But there's not the same frequency of getting together, and there's no basic foundation of children as there was in the previous group. Which has simply prompted me to seek other avenues to pursue playdates and whatnot, so again, I am not defeated, per se.

Still, it took me a long time to recover emotionally from all of that. And in the process, we've become alienated from my brother-in-law and his wife, with whom we previously had been rather close.

Along the lines of family support, my own family doesn't live anywhere close. My mom is as supportive as she can be, but she's not here, and sometimes that depresses me. I've never been extremely close to my father, but I suspect -- and again, I may be totally selling him short -- that he's somewhat unsettled by Kiki's condition, and probably enjoys his position of distance, where he can enjoy that he's a grandpa without dealing with the reality of it.

My parents-in-law are fabulous and I love them to death and they dote on Kiki. However, we don't see them very often, and when she started making strange and she didn't get over it quickly, it's made them nervous to be around her.

Which, by the way, prompted this whole obsession with attachment. My mother-in-law, bless her heart, I know is trying to rationalize why Kiki is not warming up to her as quickly as we all want her to. Now I know a large part of it is due to the fact that whenever she sees them, it's at their house, and Kiki for some reason is not happy in their house. I know it's particular to their house because even I can't comfort her there, and I can comfort her anywhere.

The solution to the problem would be to see them more often, to have them come visit Kiki on her own turf until she's committed them to memory. However, this has yet to happen. My mother-in-law is not particularly healthy, and she rarely feels like getting out of the house, and my father-in-law is extremely busy with work and community work.

So in the end, I know my mother-in-law is bothered by Kiki's seeming rejection, and I know she's trying to rationalize what's going on. That's what prompted her to come to the conclusion that the reason Kiki is so insecure around other people, and so dependent on me, must be directly related to her Down Syndrome.

I can't find any proof of that. And anyway, I know my daughter. And I know she's actually fine with people she doesn't know as long as her exposure to them takes place within certain parameters. And I know she's not actually rejecting anyone; she's just going through a normal and necessary phase of development where she's learning object permanence and how to distinguish people from one another.

And noticeable attachment to a primary caregiver? Very good thing.

I shouldn't be as sensitive about this, I know, and I know I tend to blow things all out of proportion (who? me?) But sometimes it's just frustrating. I know what I want for my child; I know what I want to provide for her. But the people outside my control, I can't control, and it frustrates me no end.

(All quotes taken from "Building New Dreams: Supporting Parents' Adaptation to Their Children With Special Needs", Douglas Barnett, PhD; Melissa Clements, PhD; Melissa Kaplan-Estrin, PhD; Janice Fialka, MSW, ACSW)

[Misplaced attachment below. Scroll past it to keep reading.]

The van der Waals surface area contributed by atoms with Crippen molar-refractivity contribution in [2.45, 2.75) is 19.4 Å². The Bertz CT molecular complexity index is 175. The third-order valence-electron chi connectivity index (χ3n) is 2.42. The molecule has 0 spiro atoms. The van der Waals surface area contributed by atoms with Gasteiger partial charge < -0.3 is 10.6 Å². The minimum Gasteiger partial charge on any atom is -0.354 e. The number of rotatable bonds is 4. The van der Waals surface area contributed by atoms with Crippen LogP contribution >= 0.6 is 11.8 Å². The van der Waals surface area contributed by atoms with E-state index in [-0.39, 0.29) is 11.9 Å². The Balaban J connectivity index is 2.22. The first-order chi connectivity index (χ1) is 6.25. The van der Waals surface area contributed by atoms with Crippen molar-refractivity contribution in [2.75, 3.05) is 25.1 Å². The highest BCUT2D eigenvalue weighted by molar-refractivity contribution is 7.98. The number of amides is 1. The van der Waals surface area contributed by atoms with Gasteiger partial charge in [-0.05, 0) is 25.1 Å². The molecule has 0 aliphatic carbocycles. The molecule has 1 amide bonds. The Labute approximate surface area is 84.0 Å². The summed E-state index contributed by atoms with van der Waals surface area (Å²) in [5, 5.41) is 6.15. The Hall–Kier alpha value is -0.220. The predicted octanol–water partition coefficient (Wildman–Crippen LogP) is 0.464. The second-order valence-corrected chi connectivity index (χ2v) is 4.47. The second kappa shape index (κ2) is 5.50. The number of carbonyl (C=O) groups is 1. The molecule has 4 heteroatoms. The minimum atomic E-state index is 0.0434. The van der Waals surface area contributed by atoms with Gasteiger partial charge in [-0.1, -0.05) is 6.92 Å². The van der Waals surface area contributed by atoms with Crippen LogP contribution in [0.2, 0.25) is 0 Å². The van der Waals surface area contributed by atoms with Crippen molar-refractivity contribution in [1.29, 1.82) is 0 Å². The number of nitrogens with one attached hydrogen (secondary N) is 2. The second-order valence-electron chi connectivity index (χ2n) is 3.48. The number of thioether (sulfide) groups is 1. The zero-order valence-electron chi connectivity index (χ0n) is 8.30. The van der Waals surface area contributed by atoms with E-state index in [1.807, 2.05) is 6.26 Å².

Saturday, March 22, 2008

Subtle Lines

I'm very open here about Kiki having DS, and I'm not shy about discussing it here. But in everyday life, I'm kind of sensitive about it. I don't want to draw attention to her disability; I don't want to draw attention to myself as the parent of a child with a disability. If we garner attention, I want it to be because she's so damned cute, people can't help but notice her.

I'm sensitive about the idea that I'm trying to court pity or sympathy with people if I bring it up or if I discuss it and the insecurities it brings up in me. I don't want pity. I don't even want to be set aside in a separate category of parenthood; even just writing "parent of a child with a disability" it sounds foreign to me, clunky, unwelcome, like it may describe someone else, but it definitely doesn't apply to me.

I'm sure this is more commonly referred to as "denial."

But I really do believe that I'm no different than any other new parent. So when I read things that are all supportive and fluffily reverent of parents of disabled children, it makes me nervous. I know on some abstract, gray level they're talking about me -- not specifically of course, but that I'm included in this morbid generality -- and I try to look at our situation through that filter, and I think, "This must mean that somewhere down the road, life is really going to fucking suck."

Because right now, in all honesty, life -- barring the day to day annoyances like finances, weather, in-laws, work, etc. -- life is so beyond more fabulous than I've ever imagined.

Life with Kiki is more glorious than I've ever imagined life with a baby would be, and I'll tell you, I have a fantastic imagination.

I won't at the moment go into WHY I spent tonight scouring through the internet for anything related to DS, separation anxiety, and ultimately attachment disorders, but to cut to the chase, I found this article It's REALLY long, and turns out I think to be something specific to a support group, but the first few pages that I read made me go, "Hmmm." Because I did recgonize myself, for the first time, in their description of a parent of a disabled child. And in some strangely indefinable way, it reached a part of me I didn't know was there, and it made me cry.

How many times have I written that now in this blog? Maybe if I keep writing it, it'll sink in. But it's just a label, in the end, and doesn't adequately describe or represent anything in my life.

I'll go more into detail later. For now, it's late, and I still have work and not enough time at the moment to indulge myself in philosophy.

Tuesday, March 18, 2008

Sweet Tooth

In celebration of her new tooth, I gave her a teething biscuit. She went to town on it, and I had to use a hose to clean up afterwards.

She was obviously fascinated by her tooth, too, as evidenced by how she fell asleep Friday afternoon, the day it popped through.

See? She's pointing to it in her sleep.

It appears there's another one coming through right next to it. Today she's running a fever, and she's PISSED OFF because I won't cuddle her all day. I need batteries for the swing, or as I am calling it this week, the Surrogate Mommy.

Saturday, March 15, 2008

Well that explains everything.